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The unbiasedness and efficiency tests of the rational expectations hypothesis

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  • Bilgili, Faik

Abstract

This study examines the direct tests of the Rational Expectations Hypothesis (REH). Pesando (1975) employs the Livingston survey data of business economists and reaches the rejection of rationality and consistency but not rejection of the efficiency. Analyzing the same data, Carlson (1977) rejects these three hypotheses that Pesando tests when he uses expectations on CPI, but doesn’t reject hypotheses as he uses expectations on WPI. Turnovsky (1980) tests the unbiasedness property of the REH using Livingston data and finds different results for the different periods of data. Friedman (1980) applies the unbiasedness and efficiency tests using data of The Goldsmith-Nagan Bond and Money Market Letter and reaches mixed results for the REH. Ball and Croushore (1995) use the several survey results and univariate forecasting models. Their results provide a strong rejection of the REH.

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Bibliographic Info

Paper provided by University Library of Munich, Germany in its series MPRA Paper with number 24114.

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Date of creation: 10 Aug 2001
Date of revision: 11 Mar 2010
Handle: RePEc:pra:mprapa:24114

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Keywords: Rational expectations hypothesis; expectations; unbiasedness; efficiency; Box-Jenkins forecasting model;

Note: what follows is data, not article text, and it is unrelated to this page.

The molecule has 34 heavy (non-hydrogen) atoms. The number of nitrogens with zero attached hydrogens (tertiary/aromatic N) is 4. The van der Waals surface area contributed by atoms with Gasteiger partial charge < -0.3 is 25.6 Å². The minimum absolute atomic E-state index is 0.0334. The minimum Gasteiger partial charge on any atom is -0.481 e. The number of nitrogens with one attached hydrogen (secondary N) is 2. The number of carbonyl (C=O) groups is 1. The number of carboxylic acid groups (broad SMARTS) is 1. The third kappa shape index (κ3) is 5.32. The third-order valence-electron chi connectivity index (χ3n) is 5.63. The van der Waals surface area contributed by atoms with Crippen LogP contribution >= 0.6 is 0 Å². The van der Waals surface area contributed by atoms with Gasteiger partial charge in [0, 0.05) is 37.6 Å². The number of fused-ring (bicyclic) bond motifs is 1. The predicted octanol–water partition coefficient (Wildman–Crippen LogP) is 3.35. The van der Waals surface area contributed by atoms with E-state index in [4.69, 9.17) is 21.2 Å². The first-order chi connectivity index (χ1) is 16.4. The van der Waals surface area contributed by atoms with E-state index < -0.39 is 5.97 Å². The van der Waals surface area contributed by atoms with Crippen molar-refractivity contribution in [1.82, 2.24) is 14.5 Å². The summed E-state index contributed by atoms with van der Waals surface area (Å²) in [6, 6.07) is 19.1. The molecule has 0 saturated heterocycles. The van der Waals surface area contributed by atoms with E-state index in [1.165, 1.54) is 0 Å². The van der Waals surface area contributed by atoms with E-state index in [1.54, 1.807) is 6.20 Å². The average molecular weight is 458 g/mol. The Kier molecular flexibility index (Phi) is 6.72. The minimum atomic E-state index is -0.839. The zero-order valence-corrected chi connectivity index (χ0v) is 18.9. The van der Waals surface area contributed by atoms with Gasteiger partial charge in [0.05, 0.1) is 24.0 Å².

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References

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  1. Laurence Ball & Dean Croushore, 1995. "Expectations and the Effects of Monetary Policy," NBER Working Papers 5344, National Bureau of Economic Research, Inc.
  2. Figlewski, Stephen & Wachtel, Paul, 1981. "The Formation of Inflationary Expectations," The Review of Economics and Statistics, MIT Press, vol. 63(1), pages 1-10, February.
  3. Pesando, James E, 1975. "A Note on the Rationality of the Livingston Price Expectations," Journal of Political Economy, University of Chicago Press, vol. 83(4), pages 849-58, August.
  4. Pearce, Douglas K, 1979. "Comparing Survey and Rational Measures of Expected Inflation: Forecast Performance and Interest Rate Effects," Journal of Money, Credit and Banking, Blackwell Publishing, vol. 11(4), pages 447-56, November.
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Cited by:
  1. Bilgili, Faik, 2006. "Random walk, excess smoothness or excess sensitivity? Evidence from literature and an application for Turkish economy," MPRA Paper 24086, University Library of Munich, Germany, revised 14 Jul 2010.

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